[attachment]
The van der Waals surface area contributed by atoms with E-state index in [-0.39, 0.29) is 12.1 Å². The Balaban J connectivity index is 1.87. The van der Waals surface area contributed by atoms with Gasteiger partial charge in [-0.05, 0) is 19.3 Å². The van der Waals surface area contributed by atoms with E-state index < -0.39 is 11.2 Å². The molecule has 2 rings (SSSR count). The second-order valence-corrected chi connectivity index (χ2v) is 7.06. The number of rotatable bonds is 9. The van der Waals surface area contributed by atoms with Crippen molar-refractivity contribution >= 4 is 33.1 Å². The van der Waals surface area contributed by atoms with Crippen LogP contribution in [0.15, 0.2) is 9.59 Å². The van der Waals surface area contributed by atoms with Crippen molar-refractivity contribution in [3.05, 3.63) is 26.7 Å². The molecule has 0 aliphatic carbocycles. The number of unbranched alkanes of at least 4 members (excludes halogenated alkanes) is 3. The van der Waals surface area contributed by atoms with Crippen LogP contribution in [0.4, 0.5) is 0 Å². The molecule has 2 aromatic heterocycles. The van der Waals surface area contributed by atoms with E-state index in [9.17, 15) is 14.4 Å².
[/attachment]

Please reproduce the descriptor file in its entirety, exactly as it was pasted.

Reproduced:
The van der Waals surface area contributed by atoms with E-state index in [-0.39, 0.29) is 12.1 Å². The Balaban J connectivity index is 1.87. The van der Waals surface area contributed by atoms with Gasteiger partial charge in [-0.05, 0) is 19.3 Å². The van der Waals surface area contributed by atoms with E-state index < -0.39 is 11.2 Å². The molecule has 2 rings (SSSR count). The second-order valence-corrected chi connectivity index (χ2v) is 7.06. The number of rotatable bonds is 9. The van der Waals surface area contributed by atoms with Crippen molar-refractivity contribution >= 4 is 33.1 Å². The van der Waals surface area contributed by atoms with Crippen LogP contribution in [0.15, 0.2) is 9.59 Å². The van der Waals surface area contributed by atoms with Crippen molar-refractivity contribution in [3.05, 3.63) is 26.7 Å². The molecule has 0 aliphatic carbocycles. The number of unbranched alkanes of at least 4 members (excludes halogenated alkanes) is 3. The van der Waals surface area contributed by atoms with Crippen LogP contribution in [0.4, 0.5) is 0 Å². The molecule has 2 aromatic heterocycles. The van der Waals surface area contributed by atoms with E-state index in [9.17, 15) is 14.4 Å².